As the whole world knows, my friend, Dr. George R. Tiller, was murdered on Sunday morning, May 31, 2009, while he was doing his regular Sunday activity, ushering in his Lutheran church in Wichita, Kan.
Like Tiller, I too am an abortion provider. Since I stopped doing later abortions, between 18 and 24 weeks, I have sent most of my patients seeking late second trimester abortion to Dr. Tiller's office. Some were women who faced a major threat to their life or health if they were to continue with what had been a wanted pregnancy. Or their wanted baby was diagnosed with a major anomaly incompatible with survival for more than a few days or years and only then, a life of suffering and incredible pain.
George took them when they were not able to pay for his services. He accepted patients for whom we sometimes had to give money to even make the trip. George's colleagues who knew of his deep religious faith, generosity, kindness and love called him St. George when we spoke among ourselves, though we knew it embarrassed him to hear himself addressed this way.
America's, and the world's, women have lost a champion in Dr. George R. Tiller. And Wichita and Kansas have embarrassed themselves by not protecting one of their brightest, bravest, kindest, and most generous and most faithful sons. And I have lost a friend and colleague.
George Tiller grew up in Wichita, the son of highly respected Wichita family practitioner, Dr. Jake Tiller. He served for a time after medical school in the U.S. Navy as a flight surgeon.
Soon after he and his wife, Jeanne, moved to California with the Navy, his parents, sister and her husband were killed in a small plane crash. George had expected to serve several years in the Navy, but was granted a hardship discharge to come home and deal with the loss of his family. His sister and her husband had a baby that George and Jeanne adopted and raised as their own.
George Tiller had intended to come home, take care of his parents' affairs, sell the practice and eventually train as a dermatologist.
However, it turned out his father's many patients in Wichita expected a different course for Dr. George Tiller. And George never was a man to disappoint and avoid what was expected of him. In fact, he always gave much more than expected.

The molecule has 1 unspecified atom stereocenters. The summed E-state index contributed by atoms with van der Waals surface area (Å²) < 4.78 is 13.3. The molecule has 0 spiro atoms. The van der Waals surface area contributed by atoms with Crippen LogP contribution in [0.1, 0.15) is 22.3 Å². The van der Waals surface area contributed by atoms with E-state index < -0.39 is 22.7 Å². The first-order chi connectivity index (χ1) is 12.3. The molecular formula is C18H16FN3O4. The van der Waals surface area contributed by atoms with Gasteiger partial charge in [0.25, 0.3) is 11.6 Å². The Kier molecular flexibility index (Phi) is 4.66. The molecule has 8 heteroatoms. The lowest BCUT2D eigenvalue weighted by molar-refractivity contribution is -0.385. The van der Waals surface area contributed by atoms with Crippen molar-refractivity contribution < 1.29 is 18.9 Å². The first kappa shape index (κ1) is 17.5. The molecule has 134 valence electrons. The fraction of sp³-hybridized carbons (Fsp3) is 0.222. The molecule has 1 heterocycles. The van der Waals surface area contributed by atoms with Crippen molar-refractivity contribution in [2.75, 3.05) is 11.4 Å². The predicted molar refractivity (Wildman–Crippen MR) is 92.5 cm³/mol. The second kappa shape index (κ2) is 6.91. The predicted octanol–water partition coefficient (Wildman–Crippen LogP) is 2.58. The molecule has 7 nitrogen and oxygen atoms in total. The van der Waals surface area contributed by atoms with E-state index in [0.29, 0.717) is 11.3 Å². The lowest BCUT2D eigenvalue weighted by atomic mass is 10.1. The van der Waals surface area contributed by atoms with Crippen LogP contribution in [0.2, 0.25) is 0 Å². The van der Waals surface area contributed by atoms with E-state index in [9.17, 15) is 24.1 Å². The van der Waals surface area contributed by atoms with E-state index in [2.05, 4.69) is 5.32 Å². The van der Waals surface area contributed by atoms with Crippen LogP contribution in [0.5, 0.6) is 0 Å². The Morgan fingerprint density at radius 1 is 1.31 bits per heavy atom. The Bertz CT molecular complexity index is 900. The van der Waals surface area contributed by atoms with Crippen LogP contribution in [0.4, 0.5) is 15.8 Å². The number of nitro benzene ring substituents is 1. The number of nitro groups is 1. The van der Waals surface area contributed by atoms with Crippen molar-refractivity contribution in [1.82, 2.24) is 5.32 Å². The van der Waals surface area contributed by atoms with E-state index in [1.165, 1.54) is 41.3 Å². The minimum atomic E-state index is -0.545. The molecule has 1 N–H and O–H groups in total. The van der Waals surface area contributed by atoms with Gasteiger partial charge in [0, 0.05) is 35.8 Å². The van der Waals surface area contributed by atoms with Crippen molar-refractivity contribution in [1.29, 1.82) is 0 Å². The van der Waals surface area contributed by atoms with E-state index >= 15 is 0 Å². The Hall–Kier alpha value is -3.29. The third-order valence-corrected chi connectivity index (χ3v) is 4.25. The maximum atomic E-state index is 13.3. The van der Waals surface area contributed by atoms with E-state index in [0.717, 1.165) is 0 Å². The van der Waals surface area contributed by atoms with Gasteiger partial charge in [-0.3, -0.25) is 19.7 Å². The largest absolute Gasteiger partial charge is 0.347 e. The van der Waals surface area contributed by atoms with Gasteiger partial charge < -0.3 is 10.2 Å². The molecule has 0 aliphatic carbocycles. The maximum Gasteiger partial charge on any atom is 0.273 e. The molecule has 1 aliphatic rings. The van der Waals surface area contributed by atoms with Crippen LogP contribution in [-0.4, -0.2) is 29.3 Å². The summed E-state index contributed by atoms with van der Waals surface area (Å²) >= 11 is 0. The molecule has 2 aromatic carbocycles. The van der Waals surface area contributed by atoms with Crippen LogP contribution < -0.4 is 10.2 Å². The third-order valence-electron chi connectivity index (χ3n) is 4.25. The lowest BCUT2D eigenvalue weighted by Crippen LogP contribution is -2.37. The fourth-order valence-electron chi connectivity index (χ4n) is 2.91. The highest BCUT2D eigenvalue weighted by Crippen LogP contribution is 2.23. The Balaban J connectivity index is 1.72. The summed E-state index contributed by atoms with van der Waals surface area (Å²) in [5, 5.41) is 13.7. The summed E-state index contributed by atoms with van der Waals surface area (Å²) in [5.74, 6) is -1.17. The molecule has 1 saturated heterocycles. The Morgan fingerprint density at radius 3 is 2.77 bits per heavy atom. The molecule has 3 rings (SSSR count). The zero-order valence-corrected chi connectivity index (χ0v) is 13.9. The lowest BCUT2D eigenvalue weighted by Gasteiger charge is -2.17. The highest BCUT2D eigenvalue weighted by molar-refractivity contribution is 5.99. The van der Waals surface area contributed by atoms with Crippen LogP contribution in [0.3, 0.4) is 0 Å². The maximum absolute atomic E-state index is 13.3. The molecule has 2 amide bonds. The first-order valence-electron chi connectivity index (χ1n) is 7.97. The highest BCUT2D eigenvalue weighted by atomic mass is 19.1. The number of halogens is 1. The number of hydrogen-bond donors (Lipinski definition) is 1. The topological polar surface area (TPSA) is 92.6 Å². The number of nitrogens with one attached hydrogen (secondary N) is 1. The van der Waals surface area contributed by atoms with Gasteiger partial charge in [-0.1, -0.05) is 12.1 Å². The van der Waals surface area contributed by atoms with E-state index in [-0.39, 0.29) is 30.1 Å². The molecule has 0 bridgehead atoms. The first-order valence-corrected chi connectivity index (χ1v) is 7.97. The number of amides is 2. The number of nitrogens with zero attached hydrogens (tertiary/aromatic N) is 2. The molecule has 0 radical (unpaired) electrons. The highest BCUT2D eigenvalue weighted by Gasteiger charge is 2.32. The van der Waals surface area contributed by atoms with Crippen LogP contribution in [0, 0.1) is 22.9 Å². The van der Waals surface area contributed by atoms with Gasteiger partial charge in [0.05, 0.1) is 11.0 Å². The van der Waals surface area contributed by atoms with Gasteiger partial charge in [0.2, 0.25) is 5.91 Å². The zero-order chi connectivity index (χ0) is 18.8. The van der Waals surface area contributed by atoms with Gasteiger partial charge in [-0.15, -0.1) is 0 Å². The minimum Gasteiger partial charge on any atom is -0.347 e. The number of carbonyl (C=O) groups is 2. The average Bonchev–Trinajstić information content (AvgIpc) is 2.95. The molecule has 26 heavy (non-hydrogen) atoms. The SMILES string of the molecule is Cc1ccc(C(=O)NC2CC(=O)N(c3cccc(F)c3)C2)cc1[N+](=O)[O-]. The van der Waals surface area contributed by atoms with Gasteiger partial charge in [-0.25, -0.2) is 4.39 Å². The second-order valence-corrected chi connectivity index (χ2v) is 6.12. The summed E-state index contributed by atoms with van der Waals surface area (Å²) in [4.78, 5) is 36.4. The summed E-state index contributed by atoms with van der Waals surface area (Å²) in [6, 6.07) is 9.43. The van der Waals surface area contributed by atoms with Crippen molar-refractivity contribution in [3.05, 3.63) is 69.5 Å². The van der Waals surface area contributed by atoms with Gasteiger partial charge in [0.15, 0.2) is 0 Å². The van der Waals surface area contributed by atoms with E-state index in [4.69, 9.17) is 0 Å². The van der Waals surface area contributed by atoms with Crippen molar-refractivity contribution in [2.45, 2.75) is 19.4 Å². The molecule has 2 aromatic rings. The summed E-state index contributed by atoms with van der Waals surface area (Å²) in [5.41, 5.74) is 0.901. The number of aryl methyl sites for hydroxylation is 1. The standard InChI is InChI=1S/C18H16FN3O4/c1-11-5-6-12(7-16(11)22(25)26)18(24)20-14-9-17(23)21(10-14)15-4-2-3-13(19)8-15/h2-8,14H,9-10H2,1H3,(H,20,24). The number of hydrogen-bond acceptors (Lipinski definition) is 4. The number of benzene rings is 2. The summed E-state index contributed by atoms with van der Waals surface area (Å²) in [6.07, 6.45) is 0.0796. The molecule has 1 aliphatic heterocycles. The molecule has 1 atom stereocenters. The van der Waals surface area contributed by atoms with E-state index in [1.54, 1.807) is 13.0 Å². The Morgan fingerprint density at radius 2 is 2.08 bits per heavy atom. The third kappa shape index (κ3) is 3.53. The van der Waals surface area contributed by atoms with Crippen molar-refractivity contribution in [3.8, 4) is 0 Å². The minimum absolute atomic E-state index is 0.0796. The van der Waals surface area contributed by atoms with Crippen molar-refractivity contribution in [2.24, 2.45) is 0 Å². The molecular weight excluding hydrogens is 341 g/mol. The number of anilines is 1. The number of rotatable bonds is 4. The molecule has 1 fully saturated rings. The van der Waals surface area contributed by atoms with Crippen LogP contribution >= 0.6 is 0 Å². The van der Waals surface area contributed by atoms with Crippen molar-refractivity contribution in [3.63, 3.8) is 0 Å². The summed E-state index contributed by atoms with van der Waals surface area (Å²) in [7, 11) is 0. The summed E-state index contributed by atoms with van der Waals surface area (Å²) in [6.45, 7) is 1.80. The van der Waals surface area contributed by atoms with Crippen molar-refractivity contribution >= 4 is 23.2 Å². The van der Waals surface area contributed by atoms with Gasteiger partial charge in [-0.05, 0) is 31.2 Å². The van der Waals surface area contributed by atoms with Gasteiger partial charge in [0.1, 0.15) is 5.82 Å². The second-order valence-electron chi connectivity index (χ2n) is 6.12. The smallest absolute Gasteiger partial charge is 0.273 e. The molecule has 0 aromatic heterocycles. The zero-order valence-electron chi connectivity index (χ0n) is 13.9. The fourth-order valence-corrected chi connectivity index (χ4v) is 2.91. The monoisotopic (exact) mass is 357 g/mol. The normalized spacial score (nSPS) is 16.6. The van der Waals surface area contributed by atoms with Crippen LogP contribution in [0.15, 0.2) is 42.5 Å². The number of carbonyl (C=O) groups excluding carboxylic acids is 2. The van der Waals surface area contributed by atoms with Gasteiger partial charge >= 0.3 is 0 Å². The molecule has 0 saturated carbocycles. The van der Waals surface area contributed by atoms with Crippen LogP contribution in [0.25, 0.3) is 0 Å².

Soon after taking over Dr. Jake Tiller's practice, George discovered that his father, driven by his conscience, had provided safe abortions for his patients even before the Kansas abortion laws were liberalized, years before Roe. v. Wade. And George, like his father, was driven by his conscience. Soon after Roe v. Wade was decided in 1973 he started to provide abortion care as part of his routine family practice, as did many thousands of physicians all over the country.
These were physicians who, like Dr. Jake Tiller, had seen the terrible consequences that accompanied “criminal abortions.” The vast majority of abortions done before Roe v. Wade were provided by untrained, often uncaring individuals whose patients frequently ended up desperately ill, sterile, or dead because of massive infection, hemorrhaging or terrible injuries to internal organs.
These “Doctors of Conscience” were primarily family physicians, ob-gyns and general surgeons who'd had to care for women after their back-alley abortions. They were also trained to take care of patients with incomplete abortions, infected abortions, inevitable abortions and all the problems associated with the large number of miscarriages that occur every year in our country. Remembering what they had seen, as soon as Roe became the law of the land, they began to provide safe, now legal abortion care.
Visual art, through Nov. 4, "Nature & Nurture", works by Carol Corning and Ed Pennebaker,…